We still have not received any sort of uncanned response from UNICEF as to their stance on everything that is going on. Our agency has asked us to spread the word and continue to pressure UNICEF until they quit sending us canned email responses that are so vague that no one understands which side they stand on and start to tell us where THEY REALLY STAND.
Here is the contact information so that you can begin emailing them.
Anne Veneman firstname.lastname@example.org
Patrick McCormick email@example.com
Manuel Manrique firstname.lastname@example.org
Kate Donovan email@example.com
Max Gebhardt firstname.lastname@example.org
Corina Peralta email@example.com
Ben Amich firstname.lastname@example.org
Here is the letter to cut and paste.
Dear Mr. Gebhardt:
Why won’t UNICEF just say precisely what it is doing in Guatemala right now and what it has done in the past few months?
(1) UNICEF purports to disavow responsibility for Guatemalan adoption policy by claiming that it is up to the Guatemalan government to decide what “in process” means. Yet, it is UNICEF's involvement that raised the issue. Guatemalan law has always been clear that an adoption is “in process” upon registration of a power of attorney with the appropriate Guatemalan ministry. It was only after UNICEF and the Hague Permanent Bureau and the U.S. Department of State got involved with “advising Guatemala on Hague compliance” that the meaning of “in process” became unclear. UNICEF may not make the final call, but UNICEF certainly bears responsibility for this even being an issue.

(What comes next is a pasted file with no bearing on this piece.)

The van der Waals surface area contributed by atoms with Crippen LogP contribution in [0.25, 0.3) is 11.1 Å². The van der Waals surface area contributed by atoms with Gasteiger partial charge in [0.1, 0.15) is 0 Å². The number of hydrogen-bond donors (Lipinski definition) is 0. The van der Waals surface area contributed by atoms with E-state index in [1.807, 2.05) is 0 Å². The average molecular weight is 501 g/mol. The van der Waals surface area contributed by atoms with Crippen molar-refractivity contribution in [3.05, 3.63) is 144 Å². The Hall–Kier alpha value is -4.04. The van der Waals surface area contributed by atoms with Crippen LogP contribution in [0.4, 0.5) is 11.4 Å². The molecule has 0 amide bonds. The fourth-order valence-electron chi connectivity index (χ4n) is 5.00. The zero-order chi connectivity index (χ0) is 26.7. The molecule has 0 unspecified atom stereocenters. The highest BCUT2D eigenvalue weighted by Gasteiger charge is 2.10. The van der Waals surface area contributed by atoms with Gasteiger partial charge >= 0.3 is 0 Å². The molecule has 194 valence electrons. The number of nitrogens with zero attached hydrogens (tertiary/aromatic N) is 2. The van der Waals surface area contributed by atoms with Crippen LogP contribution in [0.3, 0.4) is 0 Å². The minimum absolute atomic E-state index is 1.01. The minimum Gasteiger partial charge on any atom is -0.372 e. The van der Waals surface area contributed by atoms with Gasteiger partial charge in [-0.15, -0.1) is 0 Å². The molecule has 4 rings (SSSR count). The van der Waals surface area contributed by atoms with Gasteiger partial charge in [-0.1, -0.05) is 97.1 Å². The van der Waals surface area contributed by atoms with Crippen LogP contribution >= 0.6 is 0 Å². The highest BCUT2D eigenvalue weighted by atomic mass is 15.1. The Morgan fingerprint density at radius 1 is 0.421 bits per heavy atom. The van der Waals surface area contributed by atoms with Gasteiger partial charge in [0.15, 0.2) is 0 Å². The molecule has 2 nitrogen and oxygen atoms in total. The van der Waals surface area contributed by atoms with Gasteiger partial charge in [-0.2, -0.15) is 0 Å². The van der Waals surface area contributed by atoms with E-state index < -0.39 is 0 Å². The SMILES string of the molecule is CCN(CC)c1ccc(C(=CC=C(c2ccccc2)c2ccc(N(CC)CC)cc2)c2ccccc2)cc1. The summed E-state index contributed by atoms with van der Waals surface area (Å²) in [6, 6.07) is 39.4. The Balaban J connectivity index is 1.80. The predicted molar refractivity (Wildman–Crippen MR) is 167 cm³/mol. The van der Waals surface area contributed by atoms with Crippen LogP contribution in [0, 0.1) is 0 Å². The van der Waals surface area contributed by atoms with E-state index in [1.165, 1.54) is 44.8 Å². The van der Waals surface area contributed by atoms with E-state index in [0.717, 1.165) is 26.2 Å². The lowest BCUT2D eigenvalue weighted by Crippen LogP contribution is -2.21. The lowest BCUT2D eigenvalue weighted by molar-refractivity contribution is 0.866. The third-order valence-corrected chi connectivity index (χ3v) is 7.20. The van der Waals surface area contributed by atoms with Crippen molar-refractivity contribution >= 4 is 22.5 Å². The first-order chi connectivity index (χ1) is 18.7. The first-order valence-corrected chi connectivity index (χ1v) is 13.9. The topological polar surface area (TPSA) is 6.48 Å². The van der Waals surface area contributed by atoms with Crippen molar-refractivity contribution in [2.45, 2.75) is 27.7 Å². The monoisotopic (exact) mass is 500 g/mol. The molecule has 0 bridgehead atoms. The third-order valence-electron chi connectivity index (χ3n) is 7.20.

(2) UNICEF's definition of “due process” begs several questions: What does “verification of the origin of the child” mean? Aren’t two DNA tests, one near the beginning of the process and one at the end, sufficient to “verify” the “origin” of a child? What does “informed consent of the biological mother” mean? Aren’t at least four opportunities during the process for the birth mother to declare her intent to parent the child sufficient to establish consent? Isn’t a report by a family court social worker, prepared after a birth mother is interviewed about the adoption process and the meaning of her decision to relinquish, enough to establish informed consent? Most of all, how is it "due process" for the rules to change midstream?
(3) I believe, after educating myself on the adoption process and on Guatemala generally, that the Ortega bill is a disaster and that bill #3635 is better. Why does UNICEF refuse to even acknowledge 3635? What is the basis for the claim that 3635 is not Hague compliant? Which provisions fall short? What is missing that must be there? Until this is explained by those who claim it (UNICEF, the Hague Permanent Bureau, the Department of State), I am persuaded by Focus on Adoption's analysis of this matter - see www.focusonadoption.com/pdfs/FOA%203635%20Support.pdf. FOA has published what the treaty requires, what 3635 does, and how 3635 complies with the treaty. UNICEF, on the other hand, is choosing to refuse to state publicly what it is doing in Guatemala and why it thinks only 3217 is Hague compliant but not 3635.
(4) Please explain the following remark and what UNICEF believe it means, precisely, for in-process cases: “UNICEF believes that the current legislation includes not only the law which allows private notarial adoptions, but also includes the Convention on the Rights of the Child and the Integrated Protection Law of Guatemala.”
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